[Related: http://www.infosecnews.org/hypermail/0308/8028.html - WK]
By Pete Warren
THE GUARDIAN, LONDON
Sept 28, 2008
Three years ago, Graham Clements - the European managing director of the
UK subsidiary of the Japanese packaging multinational Ishida - decided
to get rid of his BlackBerry and passed it on to his IT department for
recycling. At the start of this month, that BlackBerry was one of the
top items on the agenda at the first board meeting that Clements had
called since his return from holiday - because it, and the data on it,
had come back to haunt him.
Instead of being recycled, the BlackBerry, like millions of other mobile
devices every year, had been passed on to a company to be sold. On
Clements's device were business plans, details of customer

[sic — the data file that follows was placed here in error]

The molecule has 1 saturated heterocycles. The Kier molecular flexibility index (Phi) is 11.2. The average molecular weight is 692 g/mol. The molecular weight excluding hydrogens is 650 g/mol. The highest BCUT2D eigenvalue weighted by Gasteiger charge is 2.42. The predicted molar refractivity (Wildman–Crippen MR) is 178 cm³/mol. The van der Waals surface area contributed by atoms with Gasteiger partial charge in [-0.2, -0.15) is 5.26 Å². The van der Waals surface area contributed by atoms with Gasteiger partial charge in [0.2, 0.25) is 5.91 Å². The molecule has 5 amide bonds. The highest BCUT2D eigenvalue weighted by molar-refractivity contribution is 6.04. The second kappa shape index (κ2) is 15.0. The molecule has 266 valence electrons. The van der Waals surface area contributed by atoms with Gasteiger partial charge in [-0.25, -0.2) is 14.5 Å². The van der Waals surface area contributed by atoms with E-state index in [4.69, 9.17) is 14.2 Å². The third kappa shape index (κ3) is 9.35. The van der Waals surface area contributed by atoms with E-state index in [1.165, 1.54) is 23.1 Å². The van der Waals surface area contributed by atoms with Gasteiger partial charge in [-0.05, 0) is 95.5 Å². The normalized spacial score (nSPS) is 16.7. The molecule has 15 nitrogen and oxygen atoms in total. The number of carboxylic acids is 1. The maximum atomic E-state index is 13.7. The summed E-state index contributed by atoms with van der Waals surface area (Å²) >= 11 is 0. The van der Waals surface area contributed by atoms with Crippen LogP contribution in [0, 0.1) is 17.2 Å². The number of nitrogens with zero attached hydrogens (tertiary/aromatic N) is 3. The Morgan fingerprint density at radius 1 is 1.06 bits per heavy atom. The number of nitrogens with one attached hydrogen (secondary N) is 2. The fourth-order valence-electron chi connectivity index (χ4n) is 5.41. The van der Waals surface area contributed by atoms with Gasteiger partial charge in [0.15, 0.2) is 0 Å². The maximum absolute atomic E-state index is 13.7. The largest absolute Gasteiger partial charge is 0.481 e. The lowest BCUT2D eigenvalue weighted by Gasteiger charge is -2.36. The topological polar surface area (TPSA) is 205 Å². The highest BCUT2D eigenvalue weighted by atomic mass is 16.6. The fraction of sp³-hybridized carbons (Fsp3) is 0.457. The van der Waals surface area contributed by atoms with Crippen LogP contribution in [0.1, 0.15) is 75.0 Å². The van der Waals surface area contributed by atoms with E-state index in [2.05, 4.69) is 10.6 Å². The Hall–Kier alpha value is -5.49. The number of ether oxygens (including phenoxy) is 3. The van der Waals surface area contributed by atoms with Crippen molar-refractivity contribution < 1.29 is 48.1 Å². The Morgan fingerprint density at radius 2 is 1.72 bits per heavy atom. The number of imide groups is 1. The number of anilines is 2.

relationships, information on the structure of the company, details of
his bank accounts and details about his children.
And Clements isn't alone. It's almost impossible for the average person
to wipe a mobile phone clean: unlike a PC, which has an open
architecture, mobile phones are closed books in terms of where data
resides. "It has taken us over a year to get talks going with Nokia that
now allows us to wipe their phones," says Jon Godfrey, director of Sims
Lifecycle Services, which recycles mobiles. "We have to go through a
different process with each manufacturer. To wipe it, you have to be
able to access all the memory - and manufacturers don't want you to do
that for all sorts of commercial reasons."
Yet, in the UK for instance, every six months 63,000 phones and around
6,000 PDAs are left in cabs in London alone. At the city's Heathrow
airport, 10 phones are handed in every day; one in four has no security
and can be turned on by staff. Furthermore, the security of the data on
those devices is the responsibility of the person who put it on the
phone. It is not illegal to read it; it is up to you to protect it.
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